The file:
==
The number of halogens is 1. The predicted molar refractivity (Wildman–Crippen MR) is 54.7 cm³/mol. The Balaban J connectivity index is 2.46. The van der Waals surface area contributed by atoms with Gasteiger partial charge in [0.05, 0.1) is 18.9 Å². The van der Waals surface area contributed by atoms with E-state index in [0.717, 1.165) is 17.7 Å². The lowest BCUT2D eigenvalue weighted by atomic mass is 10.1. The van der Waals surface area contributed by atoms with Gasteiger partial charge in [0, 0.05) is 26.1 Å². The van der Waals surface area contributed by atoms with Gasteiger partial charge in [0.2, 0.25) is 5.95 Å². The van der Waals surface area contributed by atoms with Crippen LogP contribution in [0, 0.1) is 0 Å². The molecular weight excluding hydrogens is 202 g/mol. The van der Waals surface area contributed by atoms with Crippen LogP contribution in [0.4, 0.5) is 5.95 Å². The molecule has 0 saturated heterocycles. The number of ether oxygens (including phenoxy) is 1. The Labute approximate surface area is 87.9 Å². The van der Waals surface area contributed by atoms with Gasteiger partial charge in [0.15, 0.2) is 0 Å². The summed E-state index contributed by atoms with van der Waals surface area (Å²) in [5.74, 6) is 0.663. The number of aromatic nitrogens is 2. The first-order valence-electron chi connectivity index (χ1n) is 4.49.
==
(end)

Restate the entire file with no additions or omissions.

The number of halogens is 1. The predicted molar refractivity (Wildman–Crippen MR) is 54.7 cm³/mol. The Balaban J connectivity index is 2.46. The van der Waals surface area contributed by atoms with Gasteiger partial charge in [0.05, 0.1) is 18.9 Å². The van der Waals surface area contributed by atoms with E-state index in [0.717, 1.165) is 17.7 Å². The lowest BCUT2D eigenvalue weighted by atomic mass is 10.1. The van der Waals surface area contributed by atoms with Gasteiger partial charge in [0, 0.05) is 26.1 Å². The van der Waals surface area contributed by atoms with Gasteiger partial charge in [0.2, 0.25) is 5.95 Å². The van der Waals surface area contributed by atoms with Crippen LogP contribution in [0, 0.1) is 0 Å². The molecular weight excluding hydrogens is 202 g/mol. The van der Waals surface area contributed by atoms with Crippen LogP contribution in [0.4, 0.5) is 5.95 Å². The molecule has 0 saturated heterocycles. The number of ether oxygens (including phenoxy) is 1. The Labute approximate surface area is 87.9 Å². The van der Waals surface area contributed by atoms with Gasteiger partial charge in [0.15, 0.2) is 0 Å². The summed E-state index contributed by atoms with van der Waals surface area (Å²) in [5.74, 6) is 0.663. The number of aromatic nitrogens is 2. The first-order valence-electron chi connectivity index (χ1n) is 4.49.